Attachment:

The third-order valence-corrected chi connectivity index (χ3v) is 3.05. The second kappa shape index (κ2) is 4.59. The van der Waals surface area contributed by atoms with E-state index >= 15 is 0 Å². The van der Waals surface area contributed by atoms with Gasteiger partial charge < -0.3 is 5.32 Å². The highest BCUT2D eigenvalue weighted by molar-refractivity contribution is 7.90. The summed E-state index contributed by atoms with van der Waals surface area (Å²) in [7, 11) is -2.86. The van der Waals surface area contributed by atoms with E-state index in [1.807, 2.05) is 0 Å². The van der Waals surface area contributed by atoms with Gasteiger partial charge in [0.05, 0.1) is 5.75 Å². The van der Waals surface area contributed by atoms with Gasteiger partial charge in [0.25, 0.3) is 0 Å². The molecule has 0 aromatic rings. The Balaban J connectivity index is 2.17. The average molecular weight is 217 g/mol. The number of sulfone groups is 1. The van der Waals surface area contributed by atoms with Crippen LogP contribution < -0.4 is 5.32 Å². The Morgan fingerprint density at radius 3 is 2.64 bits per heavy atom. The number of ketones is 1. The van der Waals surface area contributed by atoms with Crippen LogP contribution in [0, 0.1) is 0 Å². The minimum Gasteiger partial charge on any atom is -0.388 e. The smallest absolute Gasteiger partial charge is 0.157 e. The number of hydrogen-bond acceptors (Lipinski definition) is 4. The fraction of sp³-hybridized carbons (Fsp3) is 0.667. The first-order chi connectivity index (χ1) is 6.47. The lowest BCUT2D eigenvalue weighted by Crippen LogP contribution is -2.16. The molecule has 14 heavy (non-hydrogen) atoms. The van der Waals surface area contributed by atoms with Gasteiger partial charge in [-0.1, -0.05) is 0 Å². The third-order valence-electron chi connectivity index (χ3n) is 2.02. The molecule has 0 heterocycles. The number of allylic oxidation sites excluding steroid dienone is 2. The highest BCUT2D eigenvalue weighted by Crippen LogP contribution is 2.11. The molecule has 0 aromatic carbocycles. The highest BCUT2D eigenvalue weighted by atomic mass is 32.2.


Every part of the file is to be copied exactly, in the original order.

The third-order valence-corrected chi connectivity index (χ3v) is 3.05. The second kappa shape index (κ2) is 4.59. The van der Waals surface area contributed by atoms with E-state index >= 15 is 0 Å². The van der Waals surface area contributed by atoms with Gasteiger partial charge < -0.3 is 5.32 Å². The highest BCUT2D eigenvalue weighted by molar-refractivity contribution is 7.90. The summed E-state index contributed by atoms with van der Waals surface area (Å²) in [7, 11) is -2.86. The van der Waals surface area contributed by atoms with E-state index in [1.807, 2.05) is 0 Å². The van der Waals surface area contributed by atoms with Gasteiger partial charge in [0.05, 0.1) is 5.75 Å². The van der Waals surface area contributed by atoms with Gasteiger partial charge in [0.25, 0.3) is 0 Å². The molecule has 0 aromatic rings. The Balaban J connectivity index is 2.17. The average molecular weight is 217 g/mol. The number of sulfone groups is 1. The van der Waals surface area contributed by atoms with Crippen LogP contribution < -0.4 is 5.32 Å². The Morgan fingerprint density at radius 3 is 2.64 bits per heavy atom. The number of ketones is 1. The van der Waals surface area contributed by atoms with Crippen LogP contribution in [0, 0.1) is 0 Å². The minimum Gasteiger partial charge on any atom is -0.388 e. The smallest absolute Gasteiger partial charge is 0.157 e. The number of hydrogen-bond acceptors (Lipinski definition) is 4. The fraction of sp³-hybridized carbons (Fsp3) is 0.667. The first-order chi connectivity index (χ1) is 6.47. The lowest BCUT2D eigenvalue weighted by Crippen LogP contribution is -2.16. The molecule has 14 heavy (non-hydrogen) atoms. The van der Waals surface area contributed by atoms with Gasteiger partial charge in [-0.1, -0.05) is 0 Å². The third-order valence-electron chi connectivity index (χ3n) is 2.02. The molecule has 0 heterocycles. The number of allylic oxidation sites excluding steroid dienone is 2. The highest BCUT2D eigenvalue weighted by Crippen LogP contribution is 2.11. The molecule has 0 aromatic carbocycles. The highest BCUT2D eigenvalue weighted by atomic mass is 32.2.